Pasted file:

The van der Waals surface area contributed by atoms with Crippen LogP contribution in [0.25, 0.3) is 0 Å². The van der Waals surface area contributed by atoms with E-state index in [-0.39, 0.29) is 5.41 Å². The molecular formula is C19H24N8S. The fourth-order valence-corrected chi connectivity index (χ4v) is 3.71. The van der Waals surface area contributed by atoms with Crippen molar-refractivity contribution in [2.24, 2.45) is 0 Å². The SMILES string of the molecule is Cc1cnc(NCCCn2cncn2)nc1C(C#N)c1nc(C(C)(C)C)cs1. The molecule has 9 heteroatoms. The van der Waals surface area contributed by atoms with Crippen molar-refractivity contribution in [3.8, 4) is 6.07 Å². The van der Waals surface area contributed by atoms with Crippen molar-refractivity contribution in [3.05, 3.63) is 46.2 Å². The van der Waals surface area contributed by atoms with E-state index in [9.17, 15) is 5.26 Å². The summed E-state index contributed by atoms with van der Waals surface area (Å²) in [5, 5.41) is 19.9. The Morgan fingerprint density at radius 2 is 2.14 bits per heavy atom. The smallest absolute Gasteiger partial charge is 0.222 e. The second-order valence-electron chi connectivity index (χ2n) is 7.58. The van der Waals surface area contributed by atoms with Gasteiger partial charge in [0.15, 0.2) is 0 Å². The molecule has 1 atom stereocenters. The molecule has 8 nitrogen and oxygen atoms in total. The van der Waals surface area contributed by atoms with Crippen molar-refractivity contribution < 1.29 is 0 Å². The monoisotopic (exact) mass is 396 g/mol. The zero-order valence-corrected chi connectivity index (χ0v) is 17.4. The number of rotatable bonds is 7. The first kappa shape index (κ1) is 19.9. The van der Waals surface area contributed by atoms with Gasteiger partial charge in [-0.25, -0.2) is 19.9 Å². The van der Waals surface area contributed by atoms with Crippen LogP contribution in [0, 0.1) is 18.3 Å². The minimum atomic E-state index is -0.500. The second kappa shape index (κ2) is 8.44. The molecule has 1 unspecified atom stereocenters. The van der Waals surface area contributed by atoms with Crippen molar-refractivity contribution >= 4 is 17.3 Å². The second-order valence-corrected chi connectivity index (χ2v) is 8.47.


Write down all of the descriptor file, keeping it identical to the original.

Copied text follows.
The van der Waals surface area contributed by atoms with Crippen LogP contribution in [0.25, 0.3) is 0 Å². The van der Waals surface area contributed by atoms with E-state index in [-0.39, 0.29) is 5.41 Å². The molecular formula is C19H24N8S. The fourth-order valence-corrected chi connectivity index (χ4v) is 3.71. The van der Waals surface area contributed by atoms with Crippen molar-refractivity contribution in [2.24, 2.45) is 0 Å². The SMILES string of the molecule is Cc1cnc(NCCCn2cncn2)nc1C(C#N)c1nc(C(C)(C)C)cs1. The molecule has 9 heteroatoms. The van der Waals surface area contributed by atoms with Crippen molar-refractivity contribution in [3.8, 4) is 6.07 Å². The van der Waals surface area contributed by atoms with Crippen molar-refractivity contribution in [3.05, 3.63) is 46.2 Å². The van der Waals surface area contributed by atoms with E-state index in [9.17, 15) is 5.26 Å². The summed E-state index contributed by atoms with van der Waals surface area (Å²) in [5, 5.41) is 19.9. The Morgan fingerprint density at radius 2 is 2.14 bits per heavy atom. The smallest absolute Gasteiger partial charge is 0.222 e. The second-order valence-electron chi connectivity index (χ2n) is 7.58. The van der Waals surface area contributed by atoms with Gasteiger partial charge in [0.15, 0.2) is 0 Å². The molecule has 1 atom stereocenters. The molecule has 8 nitrogen and oxygen atoms in total. The van der Waals surface area contributed by atoms with Crippen molar-refractivity contribution < 1.29 is 0 Å². The monoisotopic (exact) mass is 396 g/mol. The zero-order valence-corrected chi connectivity index (χ0v) is 17.4. The number of rotatable bonds is 7. The first kappa shape index (κ1) is 19.9. The van der Waals surface area contributed by atoms with Gasteiger partial charge in [-0.25, -0.2) is 19.9 Å². The van der Waals surface area contributed by atoms with Crippen LogP contribution in [0, 0.1) is 18.3 Å². The minimum atomic E-state index is -0.500. The second kappa shape index (κ2) is 8.44. The molecule has 1 unspecified atom stereocenters. The van der Waals surface area contributed by atoms with Crippen molar-refractivity contribution >= 4 is 17.3 Å². The second-order valence-corrected chi connectivity index (χ2v) is 8.47.